Högskolan Kristianstad, Forskningsmiljön Forskning Relationell Pedagogik (FoRP). Högskolan Kristianstad, Sektionen för lärande och miljö, Avdelningen för Pedagogik. Högskolan Kristianstad, Forskningsmiljön Arbete i skolan (AiS).
    Kullenberg, Tina
    Högskolan Kristianstad, Forskningsmiljön Forskning Relationell Pedagogik (FoRP). Högskolan Kristianstad, Sektionen för lärande och miljö, Avdelningen för Pedagogik. Högskolan Kristianstad, Forskningsmiljön Arbete i skolan (AiS).
    Cathegorizing student, cathegorizing texts: will plagiarism detection leave blood on the tracks?2017Inngår i: Education in the crossroads of economy and politics: role of research in the advancement of public good : book of abstracts, Tampere: University of Tampere , 2017Konferansepaper (Fagfellevurdert)
    Abstract [en]

    Within research on examination cheating, a common assumption is that plagiarism in the context of examination is increasing epidemically. A uniform definition of plagiarism does not exist, but plagiarism is the category most frequently used when students at Swedish universities are notified and sanctioned for deception. Text Comparison is frequently presented as an effective technology for addressing plagiarism. Plagiarism Detection Services (PDS) are used for detecting text overlaps, particularly in higher education. While Higher Education Institutions in some countries appear to have uncritically accepted the use of text comparison technology, the reception in other countries have been ambivalent or even critical.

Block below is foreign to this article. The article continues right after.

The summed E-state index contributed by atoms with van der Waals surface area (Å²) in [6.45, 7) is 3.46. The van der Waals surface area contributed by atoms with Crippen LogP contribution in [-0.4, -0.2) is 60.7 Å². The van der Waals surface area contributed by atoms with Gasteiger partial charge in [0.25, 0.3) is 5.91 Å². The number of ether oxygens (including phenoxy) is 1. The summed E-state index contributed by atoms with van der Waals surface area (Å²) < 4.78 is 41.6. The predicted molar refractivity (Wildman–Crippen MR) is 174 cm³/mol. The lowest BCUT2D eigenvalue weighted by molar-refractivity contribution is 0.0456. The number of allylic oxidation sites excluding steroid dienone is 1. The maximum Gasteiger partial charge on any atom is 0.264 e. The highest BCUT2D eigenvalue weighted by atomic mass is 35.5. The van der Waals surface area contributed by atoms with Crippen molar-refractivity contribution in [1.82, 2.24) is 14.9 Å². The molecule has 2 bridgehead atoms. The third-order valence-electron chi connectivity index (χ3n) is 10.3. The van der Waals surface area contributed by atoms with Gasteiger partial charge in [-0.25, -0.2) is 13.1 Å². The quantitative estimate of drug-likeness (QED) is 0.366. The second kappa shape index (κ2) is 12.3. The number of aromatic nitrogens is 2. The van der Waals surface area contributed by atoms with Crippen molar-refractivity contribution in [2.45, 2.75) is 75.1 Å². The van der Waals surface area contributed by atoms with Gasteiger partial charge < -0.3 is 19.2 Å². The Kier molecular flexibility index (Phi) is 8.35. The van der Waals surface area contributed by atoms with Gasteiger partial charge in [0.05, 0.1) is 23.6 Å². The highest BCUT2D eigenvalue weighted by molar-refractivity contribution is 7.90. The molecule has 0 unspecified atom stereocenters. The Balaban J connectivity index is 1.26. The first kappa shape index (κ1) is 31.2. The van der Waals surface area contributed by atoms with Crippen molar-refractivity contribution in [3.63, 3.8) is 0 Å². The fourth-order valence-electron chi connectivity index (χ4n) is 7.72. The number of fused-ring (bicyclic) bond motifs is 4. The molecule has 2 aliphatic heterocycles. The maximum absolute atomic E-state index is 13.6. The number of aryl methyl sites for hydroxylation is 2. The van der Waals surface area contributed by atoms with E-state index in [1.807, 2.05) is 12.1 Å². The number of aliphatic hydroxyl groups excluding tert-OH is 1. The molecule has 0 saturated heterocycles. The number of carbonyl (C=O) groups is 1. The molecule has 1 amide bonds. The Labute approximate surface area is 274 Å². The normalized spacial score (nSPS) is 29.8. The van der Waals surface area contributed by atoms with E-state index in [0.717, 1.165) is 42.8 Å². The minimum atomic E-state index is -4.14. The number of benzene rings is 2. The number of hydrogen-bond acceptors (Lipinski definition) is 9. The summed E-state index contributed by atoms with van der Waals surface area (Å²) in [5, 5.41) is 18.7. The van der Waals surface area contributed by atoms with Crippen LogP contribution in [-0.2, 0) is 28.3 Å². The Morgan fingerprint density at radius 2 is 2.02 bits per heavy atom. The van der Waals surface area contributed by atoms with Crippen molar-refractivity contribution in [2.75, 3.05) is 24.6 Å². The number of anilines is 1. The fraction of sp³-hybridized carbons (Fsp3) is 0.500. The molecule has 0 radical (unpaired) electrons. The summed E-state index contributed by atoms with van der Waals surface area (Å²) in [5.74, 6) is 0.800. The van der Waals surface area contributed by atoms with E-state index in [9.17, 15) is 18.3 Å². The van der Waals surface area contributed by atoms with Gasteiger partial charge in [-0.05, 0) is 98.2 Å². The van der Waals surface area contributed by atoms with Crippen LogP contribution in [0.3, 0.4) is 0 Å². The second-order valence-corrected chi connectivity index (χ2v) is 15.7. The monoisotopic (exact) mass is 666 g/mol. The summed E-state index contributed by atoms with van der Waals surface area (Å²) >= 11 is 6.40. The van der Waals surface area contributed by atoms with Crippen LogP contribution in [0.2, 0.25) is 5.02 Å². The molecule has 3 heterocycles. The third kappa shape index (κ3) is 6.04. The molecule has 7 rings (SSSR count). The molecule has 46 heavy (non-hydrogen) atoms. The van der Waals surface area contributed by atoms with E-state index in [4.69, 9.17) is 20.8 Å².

The present project studies consequences of the use of text comparison through teachers meaning making regarding the pedagogical task to grade students and the moral task, to report students that try to deceive. We hypothesise that teachers’ epistemological views are contingent on technology and discourses on technology. Text comparisont echnology, therefore, runs the danger of introducing consequential biases to the assessment of student performance. The material has been gathered in five focus group conversations. Focus has been introduced through the presentation of reports from a Plagiarism Detection System. A topical analysis has been performed on the transcribed conversations. From our results, we conclude that teachers’ epistemological views are contingent on technology and discourses on technology. Text comparison, therefore, runs the danger of introducing a consequential bias to the assessment of student performance leaving students open to the accusation about deception.